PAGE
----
My issues with systemd-resolved

Last updated: December 2, 2019

It seems like systemd-resolved made it to Pop!OS 19.10, making it the first distro I ever made /etc/resolv.conf immutable on after modification. systemd-resolved being the reason.. just.. why...

So I went and looked around as to what the purpose of systemd-resolved being a DNS stubby would be. And it appears to replace the DNS cache that already exists in every Linux system.. with a dedicated (sorta) DNS server running on 127.0.0.53. It's just a DNS cache that will query the "real" remote DNS server if it doesn't have a local cache, and will retrieve from its cache up to 4000 records (if memory serves me right) if it's already been cached there. Due to appearing as a "real" DNS server to client applications interacting with it, they will always query the stubby instead.

Now in theory this is a great idea. The closer you can move your DNS to your machine, the better. In practice however this has already been by and large solved.. at the DNS level anyway (I will not divulge into those lovely JavaScript-fests that make up the modern web). Your local DNS will have sub-ms latency - if it hits the cache, that is. But chances are that systemd-resolved isn't your only cache, and that your other caches will be proper DNS servers. One may be in your router. If your default DNS is on the same IP as your gateway, that's likely the case. Consider it a good router. Another cache would be your ISP's DNS servers. Now for privacy those aren't very good and ISP's are known to tamper with them. I don't use my ISP's DNS servers either. But that's the purpose of those servers - providing a low-latency cache for all the users of that ISP.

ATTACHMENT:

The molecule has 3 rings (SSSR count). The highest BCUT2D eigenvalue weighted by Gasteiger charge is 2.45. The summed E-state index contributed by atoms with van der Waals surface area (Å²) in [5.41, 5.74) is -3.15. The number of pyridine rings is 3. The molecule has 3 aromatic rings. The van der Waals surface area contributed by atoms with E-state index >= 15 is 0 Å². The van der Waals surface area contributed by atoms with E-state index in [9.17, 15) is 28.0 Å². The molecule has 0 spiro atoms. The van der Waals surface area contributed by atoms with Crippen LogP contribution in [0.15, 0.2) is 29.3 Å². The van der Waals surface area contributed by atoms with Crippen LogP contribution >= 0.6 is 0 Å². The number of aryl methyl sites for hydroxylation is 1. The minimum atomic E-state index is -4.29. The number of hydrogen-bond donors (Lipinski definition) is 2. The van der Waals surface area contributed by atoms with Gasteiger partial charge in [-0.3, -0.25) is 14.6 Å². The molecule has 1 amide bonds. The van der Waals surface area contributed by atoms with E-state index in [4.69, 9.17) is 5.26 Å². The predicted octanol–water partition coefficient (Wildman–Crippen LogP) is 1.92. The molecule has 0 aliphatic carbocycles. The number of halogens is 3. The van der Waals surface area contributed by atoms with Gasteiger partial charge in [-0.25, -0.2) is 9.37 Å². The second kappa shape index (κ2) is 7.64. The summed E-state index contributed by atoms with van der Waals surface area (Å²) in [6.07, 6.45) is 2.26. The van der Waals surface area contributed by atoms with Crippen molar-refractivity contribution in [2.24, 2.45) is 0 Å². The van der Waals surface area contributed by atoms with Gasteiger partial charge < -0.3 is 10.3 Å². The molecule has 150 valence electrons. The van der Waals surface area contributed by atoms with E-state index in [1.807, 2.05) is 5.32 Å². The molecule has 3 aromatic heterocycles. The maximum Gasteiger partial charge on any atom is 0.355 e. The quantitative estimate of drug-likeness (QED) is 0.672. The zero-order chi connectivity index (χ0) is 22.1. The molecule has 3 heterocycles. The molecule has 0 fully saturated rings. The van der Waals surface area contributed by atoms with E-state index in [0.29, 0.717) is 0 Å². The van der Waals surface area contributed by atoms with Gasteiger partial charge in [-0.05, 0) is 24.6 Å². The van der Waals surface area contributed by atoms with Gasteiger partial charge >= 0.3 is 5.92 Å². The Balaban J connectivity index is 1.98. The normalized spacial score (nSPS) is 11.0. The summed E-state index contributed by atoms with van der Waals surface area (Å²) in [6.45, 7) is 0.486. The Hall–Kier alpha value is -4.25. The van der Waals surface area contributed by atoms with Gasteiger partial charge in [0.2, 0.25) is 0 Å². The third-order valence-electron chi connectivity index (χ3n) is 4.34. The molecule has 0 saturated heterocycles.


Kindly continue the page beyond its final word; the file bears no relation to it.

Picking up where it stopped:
So with 2 potential caches I fail to see the point of systemd-resolved as yet another one. Especially since it introduces its own set of problems. Imagine chrooting into a distribution that uses systemd-resolved and (of course) pushes it into the /etc/resolv.conf. Now in your chroot systemd won't be pid1, so it will fail to run there.. "can't operate". And with it so will systemd-resolved. And where does that put the 127.0.0.53 in that chroot's /etc/resolv.conf? In an inherently dysfunctional state. Networking all gone.

And the best part of it? I do already have 2 local DNS servers to serve as local authorities for some domain extensions (.lan and .vpn) and to provide caching for everything else. They have a latency of around 0.160ms, caused by mostly wiring length. They're already more than sufficient as DNS caches, proper ones. systemd-resolved has no tangible benefits whatsoever when compared to those. But it doesn't need to be that fancy - if your router provides a DNS cache of its own you've got more or less the same thing.

Is there any reason for systemd-resolved to exist? Especially given the nonexistent "problems" it attempts to solve?